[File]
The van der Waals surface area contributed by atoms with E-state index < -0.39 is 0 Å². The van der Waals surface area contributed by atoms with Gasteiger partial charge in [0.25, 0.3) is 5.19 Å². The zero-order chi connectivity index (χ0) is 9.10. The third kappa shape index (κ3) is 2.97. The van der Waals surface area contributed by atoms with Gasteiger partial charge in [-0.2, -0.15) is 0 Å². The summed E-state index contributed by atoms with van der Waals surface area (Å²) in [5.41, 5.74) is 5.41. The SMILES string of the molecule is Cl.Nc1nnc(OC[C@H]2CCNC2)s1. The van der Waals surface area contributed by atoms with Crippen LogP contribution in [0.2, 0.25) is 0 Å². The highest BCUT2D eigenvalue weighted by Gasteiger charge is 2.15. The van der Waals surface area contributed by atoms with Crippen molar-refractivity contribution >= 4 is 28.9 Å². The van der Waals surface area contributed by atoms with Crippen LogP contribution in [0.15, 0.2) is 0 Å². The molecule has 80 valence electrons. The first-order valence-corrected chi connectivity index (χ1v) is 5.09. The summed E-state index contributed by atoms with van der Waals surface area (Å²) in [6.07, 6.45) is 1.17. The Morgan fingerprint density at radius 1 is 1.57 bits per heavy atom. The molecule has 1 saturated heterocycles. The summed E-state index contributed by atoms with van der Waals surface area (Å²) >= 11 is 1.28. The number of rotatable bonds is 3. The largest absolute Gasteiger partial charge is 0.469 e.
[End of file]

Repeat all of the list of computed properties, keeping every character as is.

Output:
The van der Waals surface area contributed by atoms with E-state index < -0.39 is 0 Å². The van der Waals surface area contributed by atoms with Gasteiger partial charge in [0.25, 0.3) is 5.19 Å². The zero-order chi connectivity index (χ0) is 9.10. The third kappa shape index (κ3) is 2.97. The van der Waals surface area contributed by atoms with Gasteiger partial charge in [-0.2, -0.15) is 0 Å². The summed E-state index contributed by atoms with van der Waals surface area (Å²) in [5.41, 5.74) is 5.41. The SMILES string of the molecule is Cl.Nc1nnc(OC[C@H]2CCNC2)s1. The van der Waals surface area contributed by atoms with Crippen LogP contribution in [0.2, 0.25) is 0 Å². The highest BCUT2D eigenvalue weighted by Gasteiger charge is 2.15. The van der Waals surface area contributed by atoms with Crippen molar-refractivity contribution >= 4 is 28.9 Å². The van der Waals surface area contributed by atoms with Crippen LogP contribution in [0.15, 0.2) is 0 Å². The molecule has 80 valence electrons. The first-order valence-corrected chi connectivity index (χ1v) is 5.09. The summed E-state index contributed by atoms with van der Waals surface area (Å²) in [6.07, 6.45) is 1.17. The Morgan fingerprint density at radius 1 is 1.57 bits per heavy atom. The molecule has 1 saturated heterocycles. The summed E-state index contributed by atoms with van der Waals surface area (Å²) >= 11 is 1.28. The number of rotatable bonds is 3. The largest absolute Gasteiger partial charge is 0.469 e.